Today, Zuckerbrot said, the firm is doing mostly leasing and sales. With the lack of financing and the Cuomo tax, however, it is stil very difficult to conclude a sale.

In 1992, Zuckerbrot reports the firm finished 25 percent better than they had projected. They expanded their management division and increased their management and sales work for financial institutions.

Among their completed deals in 1992 were: The sale of the 485,000-square-foot Kentile industrial plant at 58 Second Avenue in Brooklyn; leasing of 150,000 square feet at 30-30 Review Avenue; leasing of a 140,000-square-foot industrial building at Starr and Review Avenues, Long Island.

While the industrial market was extremely weak some years ago, Zuckerbrot said, things have picked up and there is a renewed optimism. Many firms are out looking, and others who have been sitting on the fence are concluding some "extremely good deals" for long lease terms he said.

"We're now at the point that our absorption is picking up," he said.

Long Island City Home

After getting out of the Navy in 1958, Zuckerbrot first considered Wall Street, but instead decided to take his fascination for investments to industrial real estate and Long Island City. Three years later, when he was 29 years old, he co-founded Sholom & Zuckerbrot.

The firm did its first "big" deal, Zuckerbrot said, in 1963 when they sold a 100,000-square-foot building in Long Island to Burkee Photo. Other significant deals that followed include the sale of a 650,000-square-foot building in Maspeth, Queens, to United Parcel Service for a distribution center and the leasing of 350,000 square feet to IBM for a training facility in Bedford Stuyvesant.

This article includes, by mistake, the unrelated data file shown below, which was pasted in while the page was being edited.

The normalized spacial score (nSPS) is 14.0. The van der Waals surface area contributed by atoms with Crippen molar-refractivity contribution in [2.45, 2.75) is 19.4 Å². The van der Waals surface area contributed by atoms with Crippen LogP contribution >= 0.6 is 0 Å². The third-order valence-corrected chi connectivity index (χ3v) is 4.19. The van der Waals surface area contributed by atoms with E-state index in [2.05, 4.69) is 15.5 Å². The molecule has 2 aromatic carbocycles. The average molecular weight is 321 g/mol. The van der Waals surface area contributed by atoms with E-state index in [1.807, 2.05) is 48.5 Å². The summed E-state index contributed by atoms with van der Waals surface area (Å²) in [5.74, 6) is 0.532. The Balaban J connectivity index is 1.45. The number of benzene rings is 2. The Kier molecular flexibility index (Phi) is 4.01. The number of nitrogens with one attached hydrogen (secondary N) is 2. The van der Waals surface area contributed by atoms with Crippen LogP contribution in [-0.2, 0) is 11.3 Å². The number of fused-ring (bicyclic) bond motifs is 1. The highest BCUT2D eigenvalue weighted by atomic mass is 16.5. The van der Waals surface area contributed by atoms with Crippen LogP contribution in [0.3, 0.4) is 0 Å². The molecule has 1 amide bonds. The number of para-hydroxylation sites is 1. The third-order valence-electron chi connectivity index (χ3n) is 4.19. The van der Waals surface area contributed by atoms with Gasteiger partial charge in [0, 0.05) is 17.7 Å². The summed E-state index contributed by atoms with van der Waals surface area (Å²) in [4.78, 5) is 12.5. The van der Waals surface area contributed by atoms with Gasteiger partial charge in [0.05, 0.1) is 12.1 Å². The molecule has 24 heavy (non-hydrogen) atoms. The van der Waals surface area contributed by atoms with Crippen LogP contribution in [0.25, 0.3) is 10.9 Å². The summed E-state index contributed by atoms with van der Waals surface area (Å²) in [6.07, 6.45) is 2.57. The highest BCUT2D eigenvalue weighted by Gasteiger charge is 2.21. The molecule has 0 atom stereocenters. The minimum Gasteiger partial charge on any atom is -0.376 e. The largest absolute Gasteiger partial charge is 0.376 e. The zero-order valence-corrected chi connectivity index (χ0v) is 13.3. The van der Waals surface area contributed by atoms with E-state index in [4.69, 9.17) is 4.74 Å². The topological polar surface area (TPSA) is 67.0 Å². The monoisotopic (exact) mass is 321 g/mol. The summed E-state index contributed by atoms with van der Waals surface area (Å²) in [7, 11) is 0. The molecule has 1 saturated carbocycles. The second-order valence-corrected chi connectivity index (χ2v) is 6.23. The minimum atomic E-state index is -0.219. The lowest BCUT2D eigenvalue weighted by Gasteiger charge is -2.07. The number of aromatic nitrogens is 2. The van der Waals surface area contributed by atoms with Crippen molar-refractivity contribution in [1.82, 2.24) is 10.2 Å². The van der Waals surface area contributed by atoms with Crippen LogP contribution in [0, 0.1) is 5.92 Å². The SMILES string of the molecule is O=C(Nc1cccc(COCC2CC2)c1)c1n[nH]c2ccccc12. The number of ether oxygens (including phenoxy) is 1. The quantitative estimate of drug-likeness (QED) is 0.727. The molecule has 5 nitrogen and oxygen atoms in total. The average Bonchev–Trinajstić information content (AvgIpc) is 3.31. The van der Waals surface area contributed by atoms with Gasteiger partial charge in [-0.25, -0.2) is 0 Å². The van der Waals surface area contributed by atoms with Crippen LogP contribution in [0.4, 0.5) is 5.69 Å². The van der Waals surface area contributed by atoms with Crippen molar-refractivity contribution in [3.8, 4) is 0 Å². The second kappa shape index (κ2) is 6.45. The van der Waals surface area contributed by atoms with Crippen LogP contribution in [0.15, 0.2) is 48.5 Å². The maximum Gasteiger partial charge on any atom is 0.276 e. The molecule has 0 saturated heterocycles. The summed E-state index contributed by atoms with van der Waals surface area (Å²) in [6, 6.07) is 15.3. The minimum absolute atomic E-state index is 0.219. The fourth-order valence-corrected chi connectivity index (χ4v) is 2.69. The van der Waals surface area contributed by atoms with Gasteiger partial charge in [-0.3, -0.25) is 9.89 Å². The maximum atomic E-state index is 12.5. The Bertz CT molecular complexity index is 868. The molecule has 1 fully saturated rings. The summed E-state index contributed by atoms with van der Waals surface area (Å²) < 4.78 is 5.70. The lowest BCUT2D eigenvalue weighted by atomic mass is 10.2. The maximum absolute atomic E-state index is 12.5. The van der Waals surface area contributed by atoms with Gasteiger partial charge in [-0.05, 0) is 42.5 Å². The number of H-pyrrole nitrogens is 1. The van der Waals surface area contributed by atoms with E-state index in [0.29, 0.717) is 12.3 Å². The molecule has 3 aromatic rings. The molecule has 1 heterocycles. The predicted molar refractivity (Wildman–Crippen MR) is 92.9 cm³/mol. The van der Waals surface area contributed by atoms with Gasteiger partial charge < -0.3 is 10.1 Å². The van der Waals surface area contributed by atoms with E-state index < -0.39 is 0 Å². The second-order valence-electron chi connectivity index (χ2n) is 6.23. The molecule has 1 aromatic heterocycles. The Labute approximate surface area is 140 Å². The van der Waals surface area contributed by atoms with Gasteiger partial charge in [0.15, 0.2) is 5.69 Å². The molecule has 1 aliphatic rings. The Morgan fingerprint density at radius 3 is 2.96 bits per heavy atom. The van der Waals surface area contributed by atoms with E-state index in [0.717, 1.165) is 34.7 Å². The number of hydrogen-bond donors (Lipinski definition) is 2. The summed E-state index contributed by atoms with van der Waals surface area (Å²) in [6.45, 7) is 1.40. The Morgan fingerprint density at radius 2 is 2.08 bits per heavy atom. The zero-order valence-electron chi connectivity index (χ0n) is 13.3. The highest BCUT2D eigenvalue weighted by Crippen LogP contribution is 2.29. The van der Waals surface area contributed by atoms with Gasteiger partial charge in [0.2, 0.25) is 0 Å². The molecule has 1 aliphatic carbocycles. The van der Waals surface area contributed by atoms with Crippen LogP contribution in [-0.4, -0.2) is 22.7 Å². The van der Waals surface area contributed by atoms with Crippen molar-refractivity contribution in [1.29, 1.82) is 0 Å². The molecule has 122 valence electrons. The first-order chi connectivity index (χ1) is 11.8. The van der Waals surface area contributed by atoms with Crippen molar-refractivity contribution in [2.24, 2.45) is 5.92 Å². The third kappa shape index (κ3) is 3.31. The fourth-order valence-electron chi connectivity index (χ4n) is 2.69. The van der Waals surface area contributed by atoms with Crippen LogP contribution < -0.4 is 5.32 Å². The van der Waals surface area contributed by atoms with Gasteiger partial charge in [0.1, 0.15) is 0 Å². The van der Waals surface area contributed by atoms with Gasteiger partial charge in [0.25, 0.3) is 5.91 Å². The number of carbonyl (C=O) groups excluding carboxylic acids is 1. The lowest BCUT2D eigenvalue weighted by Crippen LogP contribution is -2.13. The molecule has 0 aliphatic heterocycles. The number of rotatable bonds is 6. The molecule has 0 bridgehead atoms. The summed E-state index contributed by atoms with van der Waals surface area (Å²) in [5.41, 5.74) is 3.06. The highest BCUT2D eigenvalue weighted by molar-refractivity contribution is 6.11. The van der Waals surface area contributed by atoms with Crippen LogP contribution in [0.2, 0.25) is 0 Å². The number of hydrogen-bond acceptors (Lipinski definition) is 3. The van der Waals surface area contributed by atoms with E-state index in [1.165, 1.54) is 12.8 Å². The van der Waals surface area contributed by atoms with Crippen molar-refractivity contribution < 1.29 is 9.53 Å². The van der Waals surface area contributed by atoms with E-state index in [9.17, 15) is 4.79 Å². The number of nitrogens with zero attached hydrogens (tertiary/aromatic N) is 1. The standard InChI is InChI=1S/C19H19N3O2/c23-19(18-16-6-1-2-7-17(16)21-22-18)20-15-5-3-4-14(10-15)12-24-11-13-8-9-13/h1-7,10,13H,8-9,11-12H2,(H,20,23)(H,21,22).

In the 80's, they represented George Kaufman in assembling industrial properties around the old Paramount Studios in Long Island City in order to create Kaufman Astoria Studios. Today, the complex comprises 15 acres of building and land. The properties are completely leased to film and television production companies -- such as Lifetime Cable -- and other office tenants. The studios were the taping site for the Bill Cosby Show and Woody Allan is a major user of the studios.

Sholom & Zuckerbrot represented Larry Silverstein and a group in selling a 600,000-square-foot warehouse property that was part of the Gimbels portfolio. The property is now a building for the jewelry trade.

For the Cerro Wire Company, owned by the Pritzker family of Chicago, they negotiated a sale-leaseback for a 480,000-square-foot plant in Syosset. They also sold for the company a 600,000-square-foot building in the Maspeth area of Queens to two users.

Over the years, Zuckerbrot and partners have opened a number of new offices in the New York-New Jersey metropolitan area and today they have a complement of 85 real estate professionals and support people.

Zuckerbrot and partners also founded an investment company, the Regency Group, which currently owns 1 million square feet of industrial and commercial space.

Zuckerbrot said he is proud to say that he has fulfilled his vision for a firm that is known by its integrity and professionalism. And all the members of the firm, he said, contribute to that.

"I've surrounded myself with topnotch people," he said. "The people who work with us are all very educated. And they've found a home."

And, he said, he still goes to work every day with a smile on his face.

"I'm doing this 30 or 40 years now," he said. "I love getting in my car every morning. I love this business. Every deal is as exciting as the first."
COPYRIGHT 1993 Hagedorn Publication
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Copyright 1993, Gale Group. All rights reserved. Gale Group is a Thomson Corporation Company.

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Title Annotation:Sanford Zuckerbrot of Sholom and Zuckerbrot Realty Corp.
Author:Fitzgerald, Therese
Publication:Real Estate Weekly
Article Type:Company Profile
Date:Mar 3, 1993
Words:1211